Tag Archives: Exercise

Summer Body Challenge

4 Aug

embedded  bodies(Image by Camil Tulcan used under CC 2.0 via)

 

Yes, I know summer is halfway over. No need to tell me.

And it’s been seven years since I hailed eating-disorder survivor Chloe Angyal’s truism that there is no right way to hate your body. And in those seven years, I have come to see more and more what a pillar of everyday conversation body-bashing is, particularly in social circles dominated by women. Someone complains about their weight-gain since pregnancy. Another bemoans the physical signs of aging. Another comments on how fattening someone’s lunchtime meal is, which is why they opted against it. Another talks about some new product they love intended to combat certain bodily features. Another knocks a body part on someone they dated/are dating/want to date. Like insecurity, it’s everywhere.

I’m not going to pretend that kicking this habit is a quick fix. It’s far from easy to accept your every single physical feature despite how unfashionable the society you live in currently considers it. But if many of us enjoy challenging ourselves with strict diets and exercise regimens, why not challenge ourselves to stay off the body-bashing? At least until September 21st?  Until then, only positive or matter-of-fact observances about your physical features. And those that don’t belong to you. Discussing pain, illness, or disability is fine, but that should never link to comments on physical appearance. Discussing fashion preferences is fine, as long as they never link to comments about whose body can “pull it off”. Do you think you can join me in this? If not, why not?

Additional Rules for the Super-Disciplined Who Want to Push Themselves Even Further:

  • Food is to be enjoyed, not criticized. Don’t voice why you don’t like something or how it doesn’t fit into your diet, unless you have a dangerous allergy and traces of a given food could send you to the emergency room. If you don’t like something, quietly leave it to the side or request it be left off your plate. In turn, when you’re the cook, never comment on how much or little a guest ate.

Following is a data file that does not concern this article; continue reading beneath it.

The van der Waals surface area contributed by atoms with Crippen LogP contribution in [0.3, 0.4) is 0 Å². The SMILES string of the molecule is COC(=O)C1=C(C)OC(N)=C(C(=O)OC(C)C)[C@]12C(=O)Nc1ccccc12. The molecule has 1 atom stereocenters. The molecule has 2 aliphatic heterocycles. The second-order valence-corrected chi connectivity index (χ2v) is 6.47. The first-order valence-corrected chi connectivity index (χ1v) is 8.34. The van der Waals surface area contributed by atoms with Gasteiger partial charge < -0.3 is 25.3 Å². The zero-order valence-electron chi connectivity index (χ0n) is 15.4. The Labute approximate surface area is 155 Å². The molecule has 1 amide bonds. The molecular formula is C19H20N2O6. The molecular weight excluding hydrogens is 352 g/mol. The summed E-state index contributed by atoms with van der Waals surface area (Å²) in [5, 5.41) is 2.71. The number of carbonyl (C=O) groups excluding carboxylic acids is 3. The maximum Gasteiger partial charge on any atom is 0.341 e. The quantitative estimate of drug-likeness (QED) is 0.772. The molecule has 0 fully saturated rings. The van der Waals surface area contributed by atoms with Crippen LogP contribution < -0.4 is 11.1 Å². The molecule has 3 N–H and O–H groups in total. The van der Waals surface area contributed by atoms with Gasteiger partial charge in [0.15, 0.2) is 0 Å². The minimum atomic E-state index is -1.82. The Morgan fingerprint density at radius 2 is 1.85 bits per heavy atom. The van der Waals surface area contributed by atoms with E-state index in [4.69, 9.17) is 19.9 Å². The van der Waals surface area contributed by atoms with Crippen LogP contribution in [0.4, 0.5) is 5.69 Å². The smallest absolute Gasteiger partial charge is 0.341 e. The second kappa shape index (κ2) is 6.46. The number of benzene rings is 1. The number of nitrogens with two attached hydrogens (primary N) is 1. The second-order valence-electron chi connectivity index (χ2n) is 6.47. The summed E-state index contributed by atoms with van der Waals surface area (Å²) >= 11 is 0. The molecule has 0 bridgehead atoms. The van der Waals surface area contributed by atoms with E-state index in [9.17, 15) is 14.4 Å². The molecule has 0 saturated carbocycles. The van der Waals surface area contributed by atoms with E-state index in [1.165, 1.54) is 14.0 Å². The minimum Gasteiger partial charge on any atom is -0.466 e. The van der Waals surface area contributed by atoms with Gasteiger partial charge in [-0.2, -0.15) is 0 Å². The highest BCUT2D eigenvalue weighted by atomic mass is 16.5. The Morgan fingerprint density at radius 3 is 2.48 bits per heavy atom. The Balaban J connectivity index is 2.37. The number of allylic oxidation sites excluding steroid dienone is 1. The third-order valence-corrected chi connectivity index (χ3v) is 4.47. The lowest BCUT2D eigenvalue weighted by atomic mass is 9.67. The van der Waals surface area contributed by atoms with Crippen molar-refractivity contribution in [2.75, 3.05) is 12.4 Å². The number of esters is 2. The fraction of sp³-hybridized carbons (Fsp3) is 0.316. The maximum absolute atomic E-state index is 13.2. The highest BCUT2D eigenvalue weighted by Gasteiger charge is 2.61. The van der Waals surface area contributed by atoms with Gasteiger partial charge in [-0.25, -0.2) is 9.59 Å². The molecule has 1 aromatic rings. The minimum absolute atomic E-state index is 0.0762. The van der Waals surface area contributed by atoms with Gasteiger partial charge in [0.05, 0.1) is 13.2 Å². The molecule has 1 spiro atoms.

• Exercise, on the contrary, is to be complained about. Why do so many of us rave about how good we feel after an exercise session, but not, say, a hot bath? Is it possibly to garner attention and praise for having spent time on something so boring and uncomfortable? When I exercise, I groan and swear a good deal of the way through and I glare at any instructor who’s too perky. I’ve found that reiterating this afterwards it makes people laugh – as opposed to bragging about my achievement, which might inspire one or two people to follow my routine, but will certainly make some of my listeners feel worse and/or resent me. Some form of exercise is generally good for most of us on earth. But, like doing the laundry or taxes, we don’t have to pretend to like it. Those who sincerely do like exercising are blessed and therefore have all the more reason to be happy without needing external validation. They can curl up with their self-satisfaction and write about in their journals. The ones not posted online.
  • Do you have any suggestions to up the challenge? Tell me in the comments.

What’s the reward for those who meet this challenge? That’s for the winners to find out.

 

 

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